I grew up in a land shaped by animals. The first bird I shot, I shot in a buffalo wallow. There would be countless more—owls and ducks, flying away with my pellet gun pellets lodged in them, doves I wouldn’t learn to clean and eat for years, the blood on their yellow breasts like a dab of jelly on butter toast. Quail that were beautiful and pliant in my hand, scissortails that fell in looping arcs, their tails disappointing up close. Mounds of red and white and black woodpeckers my grandmother would point out for me, that, even with their bodies full of birdshot, still needed to be chased down in the tall grass. Once, on accident, a mockingbird that wanted to put me in jail, take away my gun. The hole I dug to hide it in was deep. There would be more. A bullbat, just to see if I could. A compact little hawk of a kind I’ve never seen again. I buried it too, then took three steps away, found a pair of rattlesnakes mating, and watched them until they saw me and tried to break apart, couldn’t. Hours later, skinless, headless, no guts, they still rose from the pan of grease I was cooking them in, struck at me with their blunt necks. Another time I walked onto a pair of sand rattlers, never knew how purple and pink their belly skin was until they were dead. That same year a normal rattler pulled at my pantsleg but couldn’t get through. I killed it for so long that the venom got in my arm, swelled it from wrist to elbow. Days after that, just to see if it was a thing I could do, or to see if it was something I shouldn’t do, maybe, I got down on my knees before a rattler and we stared at each other for half an hour, until it started striking, and I started trying to tap it on the head with my ballpeen hammer. I buried it in a deep, deep hole with an owl I’d killed that same day, then, to keep them there, upended a fifty-five barrel drum, drove it down around the owl and the snake until it was level with the ground, told myself it was over, now—me, them. That I was sorry and it was over. I was wrong. Later that year I would stand in the brakelights of a pickup truck and help beat rabbits’ heads against the bumper, because they weren’t dead enough yet, then throw them into the pile already spilling over the bed rails. Because it was summer, we couldn’t eat the rabbits, had to throw them into a pit for the coyotes. Later, in the snow, with slide action rifles that felt so much like the air-pumps on my pellet guns, I would run down elk and mule deer and whitetail from the dancing beds of trucks, shoot prairie dogs to sight my gun in. Look though my scope one afternoon at what should have been a cow moose thirty yards out, broadside, but instead stood into a cinnamon grizzly, her two cubs tumbling into view. That time, my uncle guided the barrel of my gun down for me, and kept it there, and I looked over the top of my scope at the mother bear and wondered where my uncle had been three years ago in my buffalo wallow, when, out of birds but not daylight, I’d aimed for too long straight up, into a power line, and hit it, then felt the small slug immediately in the ground by my left foot, instead of the bones of my face. I dug the slug out. It was shaped like a mushroom, still hugging the power line, and I did any of a thousand things with it then, I suppose. None of them right.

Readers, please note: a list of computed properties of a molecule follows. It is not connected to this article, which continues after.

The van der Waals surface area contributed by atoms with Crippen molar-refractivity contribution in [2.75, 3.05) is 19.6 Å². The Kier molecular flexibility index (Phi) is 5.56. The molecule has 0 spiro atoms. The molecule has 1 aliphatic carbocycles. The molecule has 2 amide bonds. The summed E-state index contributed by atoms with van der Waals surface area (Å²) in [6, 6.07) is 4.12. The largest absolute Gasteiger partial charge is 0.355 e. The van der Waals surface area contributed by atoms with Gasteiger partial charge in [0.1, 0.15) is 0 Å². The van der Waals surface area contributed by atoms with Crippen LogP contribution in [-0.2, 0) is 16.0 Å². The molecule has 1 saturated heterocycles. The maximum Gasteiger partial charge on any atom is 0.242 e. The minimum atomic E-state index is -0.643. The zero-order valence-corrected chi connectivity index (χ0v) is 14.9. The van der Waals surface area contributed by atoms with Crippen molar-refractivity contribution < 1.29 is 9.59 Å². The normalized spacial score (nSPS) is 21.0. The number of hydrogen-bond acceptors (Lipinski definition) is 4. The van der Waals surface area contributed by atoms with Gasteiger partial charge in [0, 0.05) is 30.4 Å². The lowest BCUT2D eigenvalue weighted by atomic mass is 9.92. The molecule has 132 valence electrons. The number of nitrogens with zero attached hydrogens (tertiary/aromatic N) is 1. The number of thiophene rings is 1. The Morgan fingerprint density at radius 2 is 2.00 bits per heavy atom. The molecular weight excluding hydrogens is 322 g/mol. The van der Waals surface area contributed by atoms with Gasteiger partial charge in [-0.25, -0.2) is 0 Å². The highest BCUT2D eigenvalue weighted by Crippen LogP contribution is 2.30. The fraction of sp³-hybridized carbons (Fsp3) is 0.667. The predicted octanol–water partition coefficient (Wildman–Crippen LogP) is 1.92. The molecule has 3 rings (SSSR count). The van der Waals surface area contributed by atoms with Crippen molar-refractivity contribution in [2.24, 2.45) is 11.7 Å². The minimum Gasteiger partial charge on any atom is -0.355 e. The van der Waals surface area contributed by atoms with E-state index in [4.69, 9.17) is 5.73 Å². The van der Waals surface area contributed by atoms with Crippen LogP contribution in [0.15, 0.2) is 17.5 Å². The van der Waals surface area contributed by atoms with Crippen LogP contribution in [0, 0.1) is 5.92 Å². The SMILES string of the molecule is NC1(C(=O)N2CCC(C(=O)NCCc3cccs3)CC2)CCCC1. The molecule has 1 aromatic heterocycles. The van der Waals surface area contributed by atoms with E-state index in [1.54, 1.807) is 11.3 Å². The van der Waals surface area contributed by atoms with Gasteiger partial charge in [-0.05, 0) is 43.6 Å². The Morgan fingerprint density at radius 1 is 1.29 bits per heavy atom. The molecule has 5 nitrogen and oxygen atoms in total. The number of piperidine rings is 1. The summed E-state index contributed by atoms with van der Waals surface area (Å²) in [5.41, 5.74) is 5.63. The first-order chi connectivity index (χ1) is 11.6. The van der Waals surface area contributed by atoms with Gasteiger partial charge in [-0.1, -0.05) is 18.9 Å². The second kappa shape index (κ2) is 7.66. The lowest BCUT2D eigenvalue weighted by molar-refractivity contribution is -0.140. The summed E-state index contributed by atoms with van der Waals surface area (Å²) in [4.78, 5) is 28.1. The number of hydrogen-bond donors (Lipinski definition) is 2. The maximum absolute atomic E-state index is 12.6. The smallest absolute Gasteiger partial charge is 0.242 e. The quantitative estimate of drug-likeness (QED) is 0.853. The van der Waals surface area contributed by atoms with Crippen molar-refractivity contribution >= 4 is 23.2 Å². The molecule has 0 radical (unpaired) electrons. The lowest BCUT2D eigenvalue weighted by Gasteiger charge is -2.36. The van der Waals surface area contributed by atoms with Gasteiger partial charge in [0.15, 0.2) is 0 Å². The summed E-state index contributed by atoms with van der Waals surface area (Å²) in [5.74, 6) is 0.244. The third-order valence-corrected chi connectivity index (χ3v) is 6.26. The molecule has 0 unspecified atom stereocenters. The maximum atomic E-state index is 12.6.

About the author:
Stephen Graham Jones' latest book is a collection of stories, Bleed Into Me. His next, Demon Theory--a horror novel--is out in 2006. more at http://stephengrahamjones.net.
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